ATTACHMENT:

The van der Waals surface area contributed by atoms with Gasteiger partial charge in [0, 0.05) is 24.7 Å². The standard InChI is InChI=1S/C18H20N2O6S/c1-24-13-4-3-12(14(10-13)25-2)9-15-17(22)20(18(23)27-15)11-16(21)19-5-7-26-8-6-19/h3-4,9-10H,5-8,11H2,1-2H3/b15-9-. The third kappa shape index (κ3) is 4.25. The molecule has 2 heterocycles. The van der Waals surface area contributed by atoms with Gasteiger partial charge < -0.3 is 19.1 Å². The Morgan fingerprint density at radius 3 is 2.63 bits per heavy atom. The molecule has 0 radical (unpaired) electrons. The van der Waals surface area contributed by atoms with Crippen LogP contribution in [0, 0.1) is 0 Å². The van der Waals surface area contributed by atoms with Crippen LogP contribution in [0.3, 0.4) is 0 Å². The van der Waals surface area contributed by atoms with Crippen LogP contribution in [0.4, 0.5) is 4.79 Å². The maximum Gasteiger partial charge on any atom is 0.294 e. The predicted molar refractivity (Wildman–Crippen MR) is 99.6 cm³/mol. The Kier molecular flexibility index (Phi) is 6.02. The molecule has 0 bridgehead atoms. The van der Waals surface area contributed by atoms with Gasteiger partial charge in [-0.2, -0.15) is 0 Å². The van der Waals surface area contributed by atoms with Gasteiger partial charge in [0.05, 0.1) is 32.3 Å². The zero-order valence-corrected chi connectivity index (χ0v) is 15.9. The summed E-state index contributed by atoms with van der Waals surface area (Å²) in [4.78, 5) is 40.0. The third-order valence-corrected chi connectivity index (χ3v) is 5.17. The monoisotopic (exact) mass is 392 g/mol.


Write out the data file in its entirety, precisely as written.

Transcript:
The van der Waals surface area contributed by atoms with Gasteiger partial charge in [0, 0.05) is 24.7 Å². The standard InChI is InChI=1S/C18H20N2O6S/c1-24-13-4-3-12(14(10-13)25-2)9-15-17(22)20(18(23)27-15)11-16(21)19-5-7-26-8-6-19/h3-4,9-10H,5-8,11H2,1-2H3/b15-9-. The third kappa shape index (κ3) is 4.25. The molecule has 2 heterocycles. The van der Waals surface area contributed by atoms with Gasteiger partial charge < -0.3 is 19.1 Å². The Morgan fingerprint density at radius 3 is 2.63 bits per heavy atom. The molecule has 0 radical (unpaired) electrons. The van der Waals surface area contributed by atoms with Crippen LogP contribution in [0, 0.1) is 0 Å². The van der Waals surface area contributed by atoms with Crippen LogP contribution in [0.3, 0.4) is 0 Å². The van der Waals surface area contributed by atoms with Crippen LogP contribution in [0.4, 0.5) is 4.79 Å². The maximum Gasteiger partial charge on any atom is 0.294 e. The predicted molar refractivity (Wildman–Crippen MR) is 99.6 cm³/mol. The Kier molecular flexibility index (Phi) is 6.02. The molecule has 0 bridgehead atoms. The van der Waals surface area contributed by atoms with Gasteiger partial charge in [-0.2, -0.15) is 0 Å². The van der Waals surface area contributed by atoms with Gasteiger partial charge in [0.05, 0.1) is 32.3 Å². The zero-order valence-corrected chi connectivity index (χ0v) is 15.9. The summed E-state index contributed by atoms with van der Waals surface area (Å²) in [4.78, 5) is 40.0. The third-order valence-corrected chi connectivity index (χ3v) is 5.17. The monoisotopic (exact) mass is 392 g/mol.